The Islamic State released a video Thursday purportedly showing its fighters firing antitank guided missiles at Turkish positions, possibly destroying what appears to be two self-propelled artillery pieces and a tank.

According to the video description, the attack occurred on the Turkey-Syria border. Once a conduit for foreign fighters, Turkey has since tried to limit the illegal traffic of people and equipment flowing into the region after facing pressure from the United States and other Western countries.

Turkish military positions and border towns have been shelled by the extremist group in the past, but a direct attack such as the one in the above video is rare.

In the video, Islamic State fighters use what appears to be either a Russian-designed 9M133 Kornet or 9K155-2 METIS-M antitank guided missile. Fielded in the 1990s, both the METIS and the Kornet operate much like the U.S. TOW missile, but instead of using a wire to direct the missile into the target, they have laser-guided warheads.

The three missiles appear to hit three T-155 self-propelled artillery pieces. The T-155 is a tracked howitzer that has a 155mm gun, much like the U.S. Army’s M109 Paladin. The three vehicles that were attacked appear to have been partially covered by pre-dug positions and berms, indicating they might have been there for some time. It is unclear from the video the extent of the damage incurred from the strikes or whether anyone was killed.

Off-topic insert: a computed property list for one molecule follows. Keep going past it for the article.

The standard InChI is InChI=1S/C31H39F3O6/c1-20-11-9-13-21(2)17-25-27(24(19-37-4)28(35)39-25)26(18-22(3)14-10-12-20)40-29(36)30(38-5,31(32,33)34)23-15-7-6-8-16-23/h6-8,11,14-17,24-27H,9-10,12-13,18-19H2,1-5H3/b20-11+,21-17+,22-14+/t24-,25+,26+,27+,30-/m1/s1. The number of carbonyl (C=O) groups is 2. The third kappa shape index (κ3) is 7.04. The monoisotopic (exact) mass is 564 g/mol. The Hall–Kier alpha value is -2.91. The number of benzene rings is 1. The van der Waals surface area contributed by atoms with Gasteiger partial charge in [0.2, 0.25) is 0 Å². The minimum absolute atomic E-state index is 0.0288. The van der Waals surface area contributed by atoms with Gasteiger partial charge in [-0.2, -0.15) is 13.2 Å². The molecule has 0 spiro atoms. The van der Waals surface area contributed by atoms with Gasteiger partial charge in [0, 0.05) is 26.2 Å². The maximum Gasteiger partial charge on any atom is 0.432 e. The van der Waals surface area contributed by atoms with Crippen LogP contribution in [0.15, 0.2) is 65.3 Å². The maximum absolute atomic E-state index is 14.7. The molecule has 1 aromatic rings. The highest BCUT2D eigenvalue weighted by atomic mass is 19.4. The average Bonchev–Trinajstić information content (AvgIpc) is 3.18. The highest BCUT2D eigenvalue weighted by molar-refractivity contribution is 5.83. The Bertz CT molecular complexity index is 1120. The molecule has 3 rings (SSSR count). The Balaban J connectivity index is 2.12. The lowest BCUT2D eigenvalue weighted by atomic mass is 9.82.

The incident coincides with a surge of Islamic State rocket attacks across the border into Turkey that have killed civilians, sown panic and triggered angry street protests. Worst hit is the small Turkish border town of Kilis, where 18 people have been killed since January, most of them this month.

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Turkish officials sought to play down this attack, however, saying that five mortar shells targeted its military near the border town of Karkamish, adjacent to the Islamic State-held town of Jarablus in northern Syria’s Aleppo province. One caused minor damage to a howitzer, and three landed in an empty field, Ali Yerlikaya, the governor of the Turkish province of Gaziantep, told Turkey’s Hurriyet Daily News. He said there were no casualties. 

Turkish troops along the border returned fire, the governor added. The newspaper quoted sources as saying that 11 Islamic State militants were killed in the retaliatory fire.

The escalating cross-border attacks nonetheless call into question how long Turkey can tolerate the attacks on its territory. The Pentagon announced this week that it would move rocket artillery into Turkish territory to help support local opposition forces fighting across the border in Syria. It is unclear whether the systems will also help Turkish forces defend themselves. 

Liz Sly reported from Beirut.